Pelvic floor function test
A year after giving birth for the first time 80% of all women have pelvic floor issues. By performing a manual and EMG pelvic floor measurement, you will get a reliable insight in the state of you pelvic floor and what should be done for achieve full recovery.
Manual and EMG measurement
A delivery is a heavy burden on the pelvic floor. When you are cut or have a tear or a vacuum extraction has to be performed, we recommend that you definitely analyze your pelvic floor muscles if they are functioning as they should! If you have not suffered any damage, your pelvic floor is always stretched 240% during any delivery, so a function test is not superfluous.
At Mothers in Motion we do an extensive function test of your pelvic floor by means of a manual examination (once and only, performed by specialist, Stephanie Leyh), in addition we do an EMG measurement in different positions to have a complete picture of the functions of the pelvic floor . This is done with a 2 channel measurement of the abdomen and pelvic floor. If you only do one channel you can see a 'false' positive image because there are many muscles (buttocks, adductors and abdomen) that can contract instead of the pelvic floor making it look good on the screen!
If your pelvic floor is not in order or if it does not do anything at all (which often occurs after a cut, vacuum and / or rupture) then we have a home trainer that you can rent and usually within a month or two everything is back in order, so no worries! But do not wait to call in professional help. You do not have to walk around with inconveniences.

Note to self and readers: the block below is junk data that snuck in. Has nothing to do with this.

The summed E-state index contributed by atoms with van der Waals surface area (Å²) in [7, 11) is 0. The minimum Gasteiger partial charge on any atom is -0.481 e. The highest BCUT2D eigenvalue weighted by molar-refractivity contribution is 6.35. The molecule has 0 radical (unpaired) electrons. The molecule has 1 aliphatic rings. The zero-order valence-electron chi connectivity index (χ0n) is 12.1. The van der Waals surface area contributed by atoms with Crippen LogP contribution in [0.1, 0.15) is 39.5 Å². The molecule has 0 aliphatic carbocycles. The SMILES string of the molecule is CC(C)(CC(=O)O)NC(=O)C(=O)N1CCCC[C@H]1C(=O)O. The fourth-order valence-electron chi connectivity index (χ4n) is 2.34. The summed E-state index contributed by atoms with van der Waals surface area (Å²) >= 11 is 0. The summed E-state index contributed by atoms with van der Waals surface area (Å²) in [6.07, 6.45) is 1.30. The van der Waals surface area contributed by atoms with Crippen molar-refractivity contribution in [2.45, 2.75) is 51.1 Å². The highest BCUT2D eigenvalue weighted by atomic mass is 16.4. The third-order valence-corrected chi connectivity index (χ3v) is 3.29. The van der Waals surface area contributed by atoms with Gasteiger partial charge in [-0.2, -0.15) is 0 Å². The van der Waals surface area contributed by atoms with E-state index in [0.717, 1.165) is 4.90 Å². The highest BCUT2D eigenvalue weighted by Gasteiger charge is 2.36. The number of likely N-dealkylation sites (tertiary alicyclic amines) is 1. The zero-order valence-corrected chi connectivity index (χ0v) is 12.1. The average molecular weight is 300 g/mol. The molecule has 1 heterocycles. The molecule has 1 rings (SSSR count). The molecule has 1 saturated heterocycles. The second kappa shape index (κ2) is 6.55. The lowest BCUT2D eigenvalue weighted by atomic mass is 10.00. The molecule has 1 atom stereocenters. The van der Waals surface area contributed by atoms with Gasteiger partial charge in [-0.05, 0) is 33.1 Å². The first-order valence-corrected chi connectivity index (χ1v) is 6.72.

Postnatal pelvic floor exam
During a pelvic floor exam we start by talking about your complaints or problems.Then we start with an internal exam for a first analysis of the state of the pelvic floor muscles. First manual, and then with a vaginal probe; the so called EMG exam. This will give and exact an reliable measurement of the abdominal and pelvic floor muscular activity and provides insight in how to strengthen these muscles. (and if any additional pelvic physical therapy is needed).Afterwards you can keep the probe; if there's a follow up exam you will need it again and it can also be used for training. Our pelvic floor specialist will explain how to train the muscles and give you specialised exercises.
No one should accept incontinence after giving birth!